Actor Bruce Willis and writer/director M. Night Shyamalan reunite after the surprise success of The Sixth Sense for this supernatural thriller. David Dunn (Willis) is taking a train from New York City back home to Philadelphia after a job interview that didn't go well when his car jumps the tracks and collides with an oncoming engine, with David the only survivor among the 131 passengers on board. Astoundingly, David is not only alive, he hardly seems to have been touched. As David wonders what has happened to him and why he was able to walk away, he encounters a mysterious stranger, Elijah Prince (Samuel L. Jackson), who explains to David that there are a certain number of people who are "unbreakable" -- they have remarkable endurance and courage, a predisposition toward dangerous behavior, and feel invincible but also have strange premonitions of terrible events. Is David "unbreakable"? And if he is, what are the physical and psychological ramifications of this knowledge?
Just Out of Reach (Of My Two Open Arms)
Written by Virgil F. Stewart (as V.F. ("Pappy") Stewart)
Performed by Solomon Burke
Courtesy of Rhino Entertainment Company
By Arrangement with Warner Special Products See more »
Slow, thoughtful and clever -but the lack of traditional action or thrills may frustrate some
A massive train crash outside Philadelphia kills 132 passengers and leaves only one survivor. The survivor, security guard David Dunn walks away completely unhurt from the accident. Some time later he is contacted by comic book collector Elijah Price who believes that comic books are merely exaggerated versions of truth and that some people are created weak like him while some are created strong in order to protect the weak. David develops his talents with the support of Price and his son Joseph and, despite his cynicism, starts to try to use his powers to help people on need.
The 6th sense was always going to be a hard show to follow up but Shyamalan has managed to make a film that is almost as clever, emotive, thoughtful and slow. It even manages to end with a twist that is almost as good as sixth sense's was. The story moves quite slowly, almost painfully at times, however I found this succeeded in making the film feel more thoughtful and less glamorous. The director even shots the train crash in a very low key manner, as if to make the point that the film isn't about cheap spectacle or visual thrills. Instead we follow David as he finds his abilities and gradually accepts them, all this side is fascinating although some of the side stories are a little dragged out. The twist is only the icing on the cake and if you're into the characters the way I was then it is really impacting. One bit of advice - don't think about it or try to work it out. Thinking about the twist will stop you enjoying the main story and will spoil the film for yourself.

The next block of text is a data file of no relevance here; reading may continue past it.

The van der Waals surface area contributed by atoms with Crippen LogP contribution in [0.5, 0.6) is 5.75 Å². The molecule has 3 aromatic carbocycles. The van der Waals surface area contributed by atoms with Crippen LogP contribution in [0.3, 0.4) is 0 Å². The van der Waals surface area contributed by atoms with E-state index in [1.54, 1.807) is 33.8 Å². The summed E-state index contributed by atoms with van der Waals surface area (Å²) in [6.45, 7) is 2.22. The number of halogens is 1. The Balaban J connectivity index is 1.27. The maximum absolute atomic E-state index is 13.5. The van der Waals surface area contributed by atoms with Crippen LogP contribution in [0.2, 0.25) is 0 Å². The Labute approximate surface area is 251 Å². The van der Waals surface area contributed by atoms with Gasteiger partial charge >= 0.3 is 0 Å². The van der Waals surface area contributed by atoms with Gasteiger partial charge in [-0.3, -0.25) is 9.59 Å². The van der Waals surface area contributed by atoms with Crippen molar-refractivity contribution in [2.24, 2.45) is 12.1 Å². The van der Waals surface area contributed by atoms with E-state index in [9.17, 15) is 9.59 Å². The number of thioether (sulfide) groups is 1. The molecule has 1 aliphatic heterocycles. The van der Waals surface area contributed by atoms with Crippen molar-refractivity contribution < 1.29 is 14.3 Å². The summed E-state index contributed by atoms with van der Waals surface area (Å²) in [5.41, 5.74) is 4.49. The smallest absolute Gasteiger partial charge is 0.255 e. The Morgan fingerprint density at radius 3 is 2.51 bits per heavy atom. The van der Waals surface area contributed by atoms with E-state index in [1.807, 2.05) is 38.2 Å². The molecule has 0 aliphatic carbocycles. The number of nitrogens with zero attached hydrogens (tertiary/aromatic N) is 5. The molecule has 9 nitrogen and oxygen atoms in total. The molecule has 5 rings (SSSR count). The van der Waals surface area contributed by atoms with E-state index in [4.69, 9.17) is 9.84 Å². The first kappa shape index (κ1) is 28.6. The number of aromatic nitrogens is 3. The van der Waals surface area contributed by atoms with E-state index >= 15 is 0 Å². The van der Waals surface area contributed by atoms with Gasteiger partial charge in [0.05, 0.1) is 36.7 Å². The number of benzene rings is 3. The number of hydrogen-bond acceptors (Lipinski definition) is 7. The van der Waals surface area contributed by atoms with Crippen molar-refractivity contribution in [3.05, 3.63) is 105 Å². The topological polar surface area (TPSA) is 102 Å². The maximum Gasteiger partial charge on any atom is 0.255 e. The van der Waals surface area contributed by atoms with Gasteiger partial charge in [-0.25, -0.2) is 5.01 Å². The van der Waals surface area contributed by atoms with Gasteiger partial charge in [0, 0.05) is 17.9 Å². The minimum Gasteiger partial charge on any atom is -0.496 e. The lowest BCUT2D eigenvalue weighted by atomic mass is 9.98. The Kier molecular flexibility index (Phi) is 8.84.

Willis is excellent - he doesn't set the world on fire, but he does a very low-key performance as a common man confronted with so much potential responsibility. He doesn't ham it up but you know that there's things going on inside his head that reflect on his face. Jackson is also really good - he maybe plays it a little too weird and should have been a bit more of a geek rather than an uptight art dealer sort. Willis and Jackson should keep making films together from now on, cause even there worst collaboration so far has still been good - Pulp Fiction, Unbreakable, Die Hard With a Vengeance - it seems to be a winning partnership (Loaded Weapon 1 doesn't count as Willis is only in it for 5 seconds!). A surprise addition to the cast is Eamonn Walker as Dr Mathison, it's a small role but he is a fine actor and deserves to be seen in big films (check him out in HBO's Oz for a real show of his abilities).
Overall it's very slow and may frustrate some people, but if you got the 6th sense then you'll probably get this. The story is moving and thoughtful and the final scene is merely the icing on a very fine cake.
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